Evidence from preliminary study indicates that pet ownership may have additive value in patients with hypertension who are taking conventional blood pressure medication; however, further research is necessary before any conclusion can be drawn.

    Invasive medical procedures

    Evidence remains unclear as to the extent to which pet therapy may be of value in reducing anxiety and depression in invasive medical procedures. Data from institutionalized psychiatric patients being treated with electroconvulsive therapy (ECT) are similarly inconclusive. More studies are needed to determine the value of pet therapy in preparing people for invasive or unpleasant procedures.

    Loneliness in the elderly

    Pet therapy has been shown to reduce loneliness and depression in residents of long-term care facilities, particularly in people with a prior history of pet ownership. The presence of a pet has also been found to lead to increased verbal interactions among residents. While promising, research remains insufficient upon which to base recommendations. Further study is required.

    Mental illness

    Preliminary evidence indicates that the presence of a pet dog among psychiatric inpatients promotes social interactions. In people with schizophrenia, there is evidence that pet therapy may lead to improved interest in rewarding activities as well as better use of leisure time and improved motivation. There is also evidence of improvement in socialization skills, independent living, and general well-being. While suggestive, additional research remains necessary.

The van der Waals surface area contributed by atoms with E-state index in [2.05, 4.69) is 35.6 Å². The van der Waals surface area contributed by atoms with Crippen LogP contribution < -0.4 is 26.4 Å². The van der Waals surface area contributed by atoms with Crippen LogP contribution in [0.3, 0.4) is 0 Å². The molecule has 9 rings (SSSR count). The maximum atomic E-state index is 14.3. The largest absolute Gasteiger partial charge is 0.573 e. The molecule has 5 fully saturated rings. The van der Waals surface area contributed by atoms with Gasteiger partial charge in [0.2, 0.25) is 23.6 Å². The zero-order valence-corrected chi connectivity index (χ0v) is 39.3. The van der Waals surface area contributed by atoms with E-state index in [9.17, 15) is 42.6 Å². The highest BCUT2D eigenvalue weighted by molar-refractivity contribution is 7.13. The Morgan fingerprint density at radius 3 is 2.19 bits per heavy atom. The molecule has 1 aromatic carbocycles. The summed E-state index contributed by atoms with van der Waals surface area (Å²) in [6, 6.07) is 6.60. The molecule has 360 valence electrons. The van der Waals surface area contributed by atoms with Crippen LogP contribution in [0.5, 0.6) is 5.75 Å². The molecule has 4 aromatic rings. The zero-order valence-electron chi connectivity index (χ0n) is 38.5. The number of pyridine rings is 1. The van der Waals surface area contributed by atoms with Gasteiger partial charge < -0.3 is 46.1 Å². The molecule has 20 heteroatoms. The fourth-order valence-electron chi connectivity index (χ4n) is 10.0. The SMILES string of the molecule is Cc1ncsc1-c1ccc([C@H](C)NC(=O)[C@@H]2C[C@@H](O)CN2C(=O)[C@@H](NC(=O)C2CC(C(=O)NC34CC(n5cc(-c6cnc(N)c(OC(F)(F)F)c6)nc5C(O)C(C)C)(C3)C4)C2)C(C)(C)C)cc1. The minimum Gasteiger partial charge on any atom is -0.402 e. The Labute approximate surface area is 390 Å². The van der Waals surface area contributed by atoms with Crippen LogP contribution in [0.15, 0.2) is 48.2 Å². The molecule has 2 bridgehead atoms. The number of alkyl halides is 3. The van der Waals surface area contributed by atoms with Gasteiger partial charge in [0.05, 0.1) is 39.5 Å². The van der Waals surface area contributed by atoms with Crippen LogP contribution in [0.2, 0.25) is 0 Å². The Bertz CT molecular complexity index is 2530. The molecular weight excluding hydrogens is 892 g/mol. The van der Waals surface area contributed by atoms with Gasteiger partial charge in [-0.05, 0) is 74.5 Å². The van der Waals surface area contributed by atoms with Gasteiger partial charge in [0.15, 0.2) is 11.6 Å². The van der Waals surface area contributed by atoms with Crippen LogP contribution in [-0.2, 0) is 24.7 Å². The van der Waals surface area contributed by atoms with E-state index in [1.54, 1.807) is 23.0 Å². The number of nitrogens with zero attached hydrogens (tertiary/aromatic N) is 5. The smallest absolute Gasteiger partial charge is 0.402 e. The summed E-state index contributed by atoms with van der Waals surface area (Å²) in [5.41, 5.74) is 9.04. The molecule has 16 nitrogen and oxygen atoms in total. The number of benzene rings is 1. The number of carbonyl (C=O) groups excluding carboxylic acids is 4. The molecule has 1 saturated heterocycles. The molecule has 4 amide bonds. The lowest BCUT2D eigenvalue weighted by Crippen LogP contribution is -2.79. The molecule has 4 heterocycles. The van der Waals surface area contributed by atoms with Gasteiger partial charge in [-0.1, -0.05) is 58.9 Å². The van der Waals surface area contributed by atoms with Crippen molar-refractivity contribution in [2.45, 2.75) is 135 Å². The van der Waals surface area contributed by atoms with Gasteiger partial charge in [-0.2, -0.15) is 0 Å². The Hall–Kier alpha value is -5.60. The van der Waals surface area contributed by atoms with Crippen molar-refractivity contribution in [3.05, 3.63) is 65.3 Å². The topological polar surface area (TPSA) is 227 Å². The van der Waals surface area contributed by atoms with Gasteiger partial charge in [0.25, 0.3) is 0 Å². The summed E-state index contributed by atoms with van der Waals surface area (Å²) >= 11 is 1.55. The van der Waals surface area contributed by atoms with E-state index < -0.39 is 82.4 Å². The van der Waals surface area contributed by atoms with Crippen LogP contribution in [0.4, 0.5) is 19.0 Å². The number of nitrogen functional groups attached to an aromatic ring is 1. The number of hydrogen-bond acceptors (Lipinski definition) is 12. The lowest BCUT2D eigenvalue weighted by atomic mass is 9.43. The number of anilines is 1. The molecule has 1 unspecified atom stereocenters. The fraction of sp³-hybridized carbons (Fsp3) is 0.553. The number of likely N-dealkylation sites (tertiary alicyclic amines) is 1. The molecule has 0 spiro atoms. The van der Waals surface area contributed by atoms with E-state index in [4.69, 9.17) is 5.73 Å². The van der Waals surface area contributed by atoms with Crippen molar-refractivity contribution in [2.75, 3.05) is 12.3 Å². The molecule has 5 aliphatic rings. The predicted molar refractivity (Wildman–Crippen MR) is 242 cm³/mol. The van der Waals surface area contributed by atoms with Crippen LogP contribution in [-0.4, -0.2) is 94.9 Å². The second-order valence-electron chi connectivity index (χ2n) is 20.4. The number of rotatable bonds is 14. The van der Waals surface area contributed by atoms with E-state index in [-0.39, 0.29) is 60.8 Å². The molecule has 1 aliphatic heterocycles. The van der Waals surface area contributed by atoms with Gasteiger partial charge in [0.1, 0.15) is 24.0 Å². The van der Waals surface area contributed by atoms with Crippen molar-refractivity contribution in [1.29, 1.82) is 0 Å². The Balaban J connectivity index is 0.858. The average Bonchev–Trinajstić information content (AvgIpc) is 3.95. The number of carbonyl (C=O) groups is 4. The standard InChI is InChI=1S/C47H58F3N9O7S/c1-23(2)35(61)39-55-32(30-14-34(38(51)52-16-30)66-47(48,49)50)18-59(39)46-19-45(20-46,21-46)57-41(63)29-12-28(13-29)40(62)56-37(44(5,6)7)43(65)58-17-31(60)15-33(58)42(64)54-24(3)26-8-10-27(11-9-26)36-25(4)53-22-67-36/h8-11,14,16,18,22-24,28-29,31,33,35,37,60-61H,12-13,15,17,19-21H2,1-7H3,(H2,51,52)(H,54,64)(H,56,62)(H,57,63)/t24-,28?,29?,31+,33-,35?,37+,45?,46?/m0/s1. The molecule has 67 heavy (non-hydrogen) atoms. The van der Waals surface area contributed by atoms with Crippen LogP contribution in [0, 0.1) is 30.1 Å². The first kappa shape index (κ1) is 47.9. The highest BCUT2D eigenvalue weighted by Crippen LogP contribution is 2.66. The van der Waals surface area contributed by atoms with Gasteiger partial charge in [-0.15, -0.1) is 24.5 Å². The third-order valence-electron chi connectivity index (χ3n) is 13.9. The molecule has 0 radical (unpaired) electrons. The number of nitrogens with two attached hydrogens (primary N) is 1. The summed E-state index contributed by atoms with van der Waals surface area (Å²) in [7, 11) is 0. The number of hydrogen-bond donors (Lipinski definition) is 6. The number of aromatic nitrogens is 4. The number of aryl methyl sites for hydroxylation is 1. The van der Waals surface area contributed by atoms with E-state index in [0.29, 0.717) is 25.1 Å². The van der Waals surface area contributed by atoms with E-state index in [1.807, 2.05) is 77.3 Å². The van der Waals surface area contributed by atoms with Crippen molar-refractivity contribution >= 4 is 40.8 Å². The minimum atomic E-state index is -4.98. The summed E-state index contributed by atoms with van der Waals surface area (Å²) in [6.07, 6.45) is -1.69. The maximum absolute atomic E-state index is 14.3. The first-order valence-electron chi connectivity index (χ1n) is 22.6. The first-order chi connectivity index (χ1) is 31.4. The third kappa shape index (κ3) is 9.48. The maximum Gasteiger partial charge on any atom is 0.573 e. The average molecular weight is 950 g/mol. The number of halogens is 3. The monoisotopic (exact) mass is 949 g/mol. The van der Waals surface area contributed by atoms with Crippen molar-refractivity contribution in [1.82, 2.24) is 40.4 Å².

Nutrition in Alzheimer’s patients

    Evidence from limited study had indicated that animal-assisted therapy in the form of a fish aquarium in an institutional care facility for people with Alzheimer’s disease may improve nutritional intake, improve weight gain, and reduce the need for nutritional supplementation. However, research remains preliminary. Further study is required.

    Pain (pediatric)

    Based on preliminary study, canine visitation therapy (CVT) may be an effective adjunct to traditional pain management for children. However, additional study is necessary before a conclusion may be drawn.